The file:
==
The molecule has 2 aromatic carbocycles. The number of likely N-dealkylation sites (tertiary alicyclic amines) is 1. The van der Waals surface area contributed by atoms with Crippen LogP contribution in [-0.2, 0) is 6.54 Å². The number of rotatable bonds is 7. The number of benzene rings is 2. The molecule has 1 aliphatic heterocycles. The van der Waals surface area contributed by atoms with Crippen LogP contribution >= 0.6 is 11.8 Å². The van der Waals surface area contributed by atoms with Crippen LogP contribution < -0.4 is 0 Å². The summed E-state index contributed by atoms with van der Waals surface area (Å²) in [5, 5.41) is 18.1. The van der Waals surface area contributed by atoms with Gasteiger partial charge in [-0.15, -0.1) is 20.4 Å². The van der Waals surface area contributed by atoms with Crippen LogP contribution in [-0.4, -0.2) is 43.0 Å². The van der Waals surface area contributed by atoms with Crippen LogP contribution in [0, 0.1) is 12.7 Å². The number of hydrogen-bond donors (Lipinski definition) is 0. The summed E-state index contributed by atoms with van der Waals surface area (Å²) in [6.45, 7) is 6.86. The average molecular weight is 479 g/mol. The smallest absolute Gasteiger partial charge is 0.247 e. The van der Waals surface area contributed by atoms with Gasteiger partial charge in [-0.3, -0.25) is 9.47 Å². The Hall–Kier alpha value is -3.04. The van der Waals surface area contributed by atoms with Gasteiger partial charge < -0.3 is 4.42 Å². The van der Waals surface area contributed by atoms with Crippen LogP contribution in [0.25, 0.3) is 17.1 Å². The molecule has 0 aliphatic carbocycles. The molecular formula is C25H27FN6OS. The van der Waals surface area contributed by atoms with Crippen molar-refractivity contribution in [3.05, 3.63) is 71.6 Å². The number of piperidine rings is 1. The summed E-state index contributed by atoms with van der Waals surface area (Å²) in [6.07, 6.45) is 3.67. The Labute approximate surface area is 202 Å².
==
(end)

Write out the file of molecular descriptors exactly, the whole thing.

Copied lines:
The molecule has 2 aromatic carbocycles. The number of likely N-dealkylation sites (tertiary alicyclic amines) is 1. The van der Waals surface area contributed by atoms with Crippen LogP contribution in [-0.2, 0) is 6.54 Å². The number of rotatable bonds is 7. The number of benzene rings is 2. The molecule has 1 aliphatic heterocycles. The van der Waals surface area contributed by atoms with Crippen LogP contribution >= 0.6 is 11.8 Å². The van der Waals surface area contributed by atoms with Crippen LogP contribution < -0.4 is 0 Å². The summed E-state index contributed by atoms with van der Waals surface area (Å²) in [5, 5.41) is 18.1. The van der Waals surface area contributed by atoms with Gasteiger partial charge in [-0.15, -0.1) is 20.4 Å². The van der Waals surface area contributed by atoms with Crippen LogP contribution in [-0.4, -0.2) is 43.0 Å². The van der Waals surface area contributed by atoms with Crippen LogP contribution in [0, 0.1) is 12.7 Å². The number of hydrogen-bond donors (Lipinski definition) is 0. The summed E-state index contributed by atoms with van der Waals surface area (Å²) in [6.45, 7) is 6.86. The average molecular weight is 479 g/mol. The smallest absolute Gasteiger partial charge is 0.247 e. The van der Waals surface area contributed by atoms with Gasteiger partial charge in [-0.3, -0.25) is 9.47 Å². The Hall–Kier alpha value is -3.04. The van der Waals surface area contributed by atoms with Gasteiger partial charge < -0.3 is 4.42 Å². The van der Waals surface area contributed by atoms with Crippen LogP contribution in [0.25, 0.3) is 17.1 Å². The molecule has 0 aliphatic carbocycles. The molecular formula is C25H27FN6OS. The van der Waals surface area contributed by atoms with Crippen molar-refractivity contribution in [3.05, 3.63) is 71.6 Å². The number of piperidine rings is 1. The summed E-state index contributed by atoms with van der Waals surface area (Å²) in [6.07, 6.45) is 3.67. The Labute approximate surface area is 202 Å².